MUVE Recognized by City of Miami

Frost Science team members Steve Bailey, Lauren Reilly, and Shannon Jones pose with staff from the City of Miami's Natural Resources Department.

Anyone who has joined Frost Science’s Museum Volunteers for the Environment (MUVE) program for a beach clean-up, nuisance vegetation removal and/or planting event knows that keeping our coastal ecosystems in tip-top shape takes a lot of hard work and dedication. In recognition of these efforts, MUVE was recently honored by the City of Miami for our conservation and volunteer work at Virginia Key North Point Beach Park.

MUVE is a volunteer-based habitat restoration group that uses citizen science, museum exhibits, outreach initiatives, and eco-art to engage with Miami residents and enhance our coastal environments. Since 2007, over 11,000 volunteers have participated in MUVE events, leaving a positive and long-lasting mark on our city’s mangroves, wetlands, beach dunes and coastal hammock ecosystems. Their important landscape restoration work has improved Miami’s natural areas for native plants and wildlife, among other environmental benefits.

Pictured above: MUVE volunteers working on Virginia Key.

In a ceremony on January 12 at Miami City Hall, Chris Evans, interim director of the City of Miami’s Parks and Recreation Department, presented Frost Science’s Curator of Ecology and Environmental Restoration Shannon Jones and MUVE Coordinator Lauren Reilly with a certificate of appreciation signed by City of Miami Mayor Francis Suarez for MUVE’s “commitment, dedication, and volunteer efforts to enhance acres of coastal habitat on Virginia Key, engaging thousands of volunteers and community members.” The City of Miami Natural Areas team, a key MUVE partner, was also recognized at the ceremony.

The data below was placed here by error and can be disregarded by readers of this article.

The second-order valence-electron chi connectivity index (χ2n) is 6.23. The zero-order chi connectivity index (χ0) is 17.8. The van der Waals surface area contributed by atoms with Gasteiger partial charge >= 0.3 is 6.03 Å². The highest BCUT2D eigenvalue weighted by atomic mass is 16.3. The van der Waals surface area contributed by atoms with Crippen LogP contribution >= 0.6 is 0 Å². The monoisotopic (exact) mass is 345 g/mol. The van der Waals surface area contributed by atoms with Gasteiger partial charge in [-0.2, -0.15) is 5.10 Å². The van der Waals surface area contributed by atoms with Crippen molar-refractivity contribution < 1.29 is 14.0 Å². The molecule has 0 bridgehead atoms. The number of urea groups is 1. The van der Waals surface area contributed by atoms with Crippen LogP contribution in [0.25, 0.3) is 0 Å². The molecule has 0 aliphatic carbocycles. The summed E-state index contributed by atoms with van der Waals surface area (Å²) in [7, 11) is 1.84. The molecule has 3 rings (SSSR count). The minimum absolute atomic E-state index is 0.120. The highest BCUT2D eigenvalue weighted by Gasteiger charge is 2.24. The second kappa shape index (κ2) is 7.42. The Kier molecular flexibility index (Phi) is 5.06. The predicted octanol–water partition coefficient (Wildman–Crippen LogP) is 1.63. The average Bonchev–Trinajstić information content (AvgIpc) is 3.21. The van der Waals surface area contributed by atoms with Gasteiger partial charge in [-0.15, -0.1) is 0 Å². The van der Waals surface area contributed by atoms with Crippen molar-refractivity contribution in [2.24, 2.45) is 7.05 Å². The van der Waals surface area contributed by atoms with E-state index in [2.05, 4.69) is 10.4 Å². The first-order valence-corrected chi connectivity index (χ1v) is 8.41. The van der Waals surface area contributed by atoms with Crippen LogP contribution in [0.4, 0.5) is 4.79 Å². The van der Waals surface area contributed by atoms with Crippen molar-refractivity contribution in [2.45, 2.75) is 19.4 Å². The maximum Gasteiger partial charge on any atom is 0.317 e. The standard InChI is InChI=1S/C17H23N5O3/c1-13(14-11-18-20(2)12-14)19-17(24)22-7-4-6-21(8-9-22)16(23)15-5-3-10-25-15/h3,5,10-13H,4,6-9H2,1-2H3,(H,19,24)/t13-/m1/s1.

This award was MUVE’s second of 2022. In September, the program received the Florida Recreation and Parks Association’s Voluntary Service Group Annual Award. MUVE was nominated for that award by the City of Miami; the January 12 ceremony was a celebration of both achievements.

Pictured above: Steve Bailey, interim vice president of husbandry (left); Shannon Jones, curator of ecology & environmental restoration (center); and Lauren Reilly, MUVE coordinator (right).

“We’re humbled and honored to receive this award,” says Reilly. As MUVE coordinator, she organizes MUVE workdays, liaises with volunteers and maintains restoration sites. “Tending to the landscape at Virginia Key over the past few years has given me a deep sense of ownership, appreciation, and gratitude for the park. It has been an incredibly gratifying experience to share my love for the land with our volunteers and watch them grow into passionate and dedicated stewards of the environment.”

MUVE’s next public workday will be March 18, 2023, at Virginia Key North Point Beach Park. We invite you to join our award-winning volunteer program and give back to nature by registering for our next event and subscribing to MUVE’s monthly newsletter. And, if you have participated in a MUVE event in the past, don’t forget to take our MUVE survey and tell us about your experience!